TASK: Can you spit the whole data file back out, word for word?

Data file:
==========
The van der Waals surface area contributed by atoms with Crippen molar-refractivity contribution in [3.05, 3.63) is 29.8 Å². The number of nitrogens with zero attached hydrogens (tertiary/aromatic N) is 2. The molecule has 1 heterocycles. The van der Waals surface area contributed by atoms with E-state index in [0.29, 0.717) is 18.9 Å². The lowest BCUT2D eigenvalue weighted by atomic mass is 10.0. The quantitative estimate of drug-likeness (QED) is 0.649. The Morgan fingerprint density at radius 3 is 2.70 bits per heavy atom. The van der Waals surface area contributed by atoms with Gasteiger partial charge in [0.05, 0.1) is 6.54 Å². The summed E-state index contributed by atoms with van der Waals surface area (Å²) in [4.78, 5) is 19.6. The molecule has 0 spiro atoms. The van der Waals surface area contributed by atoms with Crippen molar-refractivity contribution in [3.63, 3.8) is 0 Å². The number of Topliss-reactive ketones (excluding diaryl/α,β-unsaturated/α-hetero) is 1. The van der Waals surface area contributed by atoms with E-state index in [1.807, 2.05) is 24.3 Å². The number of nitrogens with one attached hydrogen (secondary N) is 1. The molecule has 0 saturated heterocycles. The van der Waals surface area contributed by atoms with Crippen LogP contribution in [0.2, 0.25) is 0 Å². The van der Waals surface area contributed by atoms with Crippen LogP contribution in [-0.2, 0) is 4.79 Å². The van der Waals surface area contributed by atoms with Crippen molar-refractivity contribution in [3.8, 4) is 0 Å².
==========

The van der Waals surface area contributed by atoms with Crippen molar-refractivity contribution in [3.05, 3.63) is 29.8 Å². The number of nitrogens with zero attached hydrogens (tertiary/aromatic N) is 2. The molecule has 1 heterocycles. The van der Waals surface area contributed by atoms with E-state index in [0.29, 0.717) is 18.9 Å². The lowest BCUT2D eigenvalue weighted by atomic mass is 10.0. The quantitative estimate of drug-likeness (QED) is 0.649. The Morgan fingerprint density at radius 3 is 2.70 bits per heavy atom. The van der Waals surface area contributed by atoms with Gasteiger partial charge in [0.05, 0.1) is 6.54 Å². The summed E-state index contributed by atoms with van der Waals surface area (Å²) in [4.78, 5) is 19.6. The molecule has 0 spiro atoms. The van der Waals surface area contributed by atoms with Crippen molar-refractivity contribution in [3.63, 3.8) is 0 Å². The number of Topliss-reactive ketones (excluding diaryl/α,β-unsaturated/α-hetero) is 1. The van der Waals surface area contributed by atoms with E-state index in [1.807, 2.05) is 24.3 Å². The number of nitrogens with one attached hydrogen (secondary N) is 1. The molecule has 0 saturated heterocycles. The van der Waals surface area contributed by atoms with Crippen LogP contribution in [0.2, 0.25) is 0 Å². The van der Waals surface area contributed by atoms with Crippen LogP contribution in [-0.2, 0) is 4.79 Å². The van der Waals surface area contributed by atoms with Crippen molar-refractivity contribution in [3.8, 4) is 0 Å².